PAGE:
Thursday, February 5, 2015

San Antonio: Forgotten Land of Real Estate



     It never ceases to amaze me how often San Antonio is over looked by real estate investors on a national and state level.  Institutional funds and TV shows tend to focus on markets such as Phoenix, Las Vegas, Las Angeles, Dallas, and Houston but what about good ol' San Anton? Let's take a look at some surprising real estate factoids:


  • According to some sources the greater San Antonio area has more than two million residents
  • San Antonio is the seventh largest city in the country
  • There were only 52 recorded sales of houses over one million dollars
  • Texas has 4 of the bottom 10 lowest credit scores per city
  • San Antonio currently has seven homevestors franchises.  Dallas/Ft. Worth has over fifty
  • For "flippers" San Antonio consistently shows 6-10% more equity in properties than similar properties in Dallas and Houston
  • San Antonio 
  • According to dozens of articles San Antonio consistently ranks as one of the fastest growing markets.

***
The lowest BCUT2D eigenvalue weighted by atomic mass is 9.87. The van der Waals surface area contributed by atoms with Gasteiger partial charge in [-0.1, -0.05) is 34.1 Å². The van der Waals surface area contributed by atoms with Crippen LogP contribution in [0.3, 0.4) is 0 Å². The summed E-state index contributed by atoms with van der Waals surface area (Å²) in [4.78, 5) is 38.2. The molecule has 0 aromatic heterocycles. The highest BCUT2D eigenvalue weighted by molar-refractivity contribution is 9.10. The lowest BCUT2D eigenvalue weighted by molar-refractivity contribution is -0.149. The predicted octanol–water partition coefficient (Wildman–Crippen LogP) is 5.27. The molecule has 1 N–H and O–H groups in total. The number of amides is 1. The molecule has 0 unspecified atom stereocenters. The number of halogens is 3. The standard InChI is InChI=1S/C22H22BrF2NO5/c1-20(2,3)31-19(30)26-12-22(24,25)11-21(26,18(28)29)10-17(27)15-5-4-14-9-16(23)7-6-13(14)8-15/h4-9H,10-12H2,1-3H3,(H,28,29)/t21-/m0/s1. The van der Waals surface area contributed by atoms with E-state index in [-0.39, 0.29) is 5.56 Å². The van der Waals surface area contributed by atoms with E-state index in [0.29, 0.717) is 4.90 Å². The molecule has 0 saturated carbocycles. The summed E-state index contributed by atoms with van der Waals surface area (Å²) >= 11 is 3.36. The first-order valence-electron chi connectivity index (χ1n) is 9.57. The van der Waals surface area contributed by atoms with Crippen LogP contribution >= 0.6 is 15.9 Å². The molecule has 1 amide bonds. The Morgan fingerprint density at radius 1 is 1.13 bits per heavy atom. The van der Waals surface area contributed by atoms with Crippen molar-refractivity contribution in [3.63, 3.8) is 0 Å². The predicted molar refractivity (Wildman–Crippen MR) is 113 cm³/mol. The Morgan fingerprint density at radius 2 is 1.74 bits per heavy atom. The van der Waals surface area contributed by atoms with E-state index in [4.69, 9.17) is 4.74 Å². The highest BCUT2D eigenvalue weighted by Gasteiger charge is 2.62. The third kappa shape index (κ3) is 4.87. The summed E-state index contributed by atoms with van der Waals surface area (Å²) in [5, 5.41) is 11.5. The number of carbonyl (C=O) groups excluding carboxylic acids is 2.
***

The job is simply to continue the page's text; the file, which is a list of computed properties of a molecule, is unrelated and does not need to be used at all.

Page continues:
• San Antonio also continuously shows some of the highest rental rates per purchase price of property (Cap rates)
  • Texas is widely viewed as the easiest state in America to foreclose on a home (average time of 45 days)
  • The city is also widely viewed as one of the most stable markets nation wide
  • The average sale price for all houses in San Antonio in 2014 was $209,534 whereas the median was closer to $165,000.  
  • Average rental rates for Greater San Antonio were around $1,195 (Zillow)
  • The actual sale price of all houses was 82% of the original listed price in 2014
  • Average DOM for the entire city was 84 with the median around 70.
  • San Antonio also ranks as one of the third most financially irresponsible cities
I'm always curious why the city doesn't get more attention and seems to fly under the radar of the big national markets.  I always here that "San Antonio has always been 20 years behind Dallas and Houston in regards to real estate development." Given that we know how those markets have turned out I encourage every investor to take another look at the home of the Alamo.


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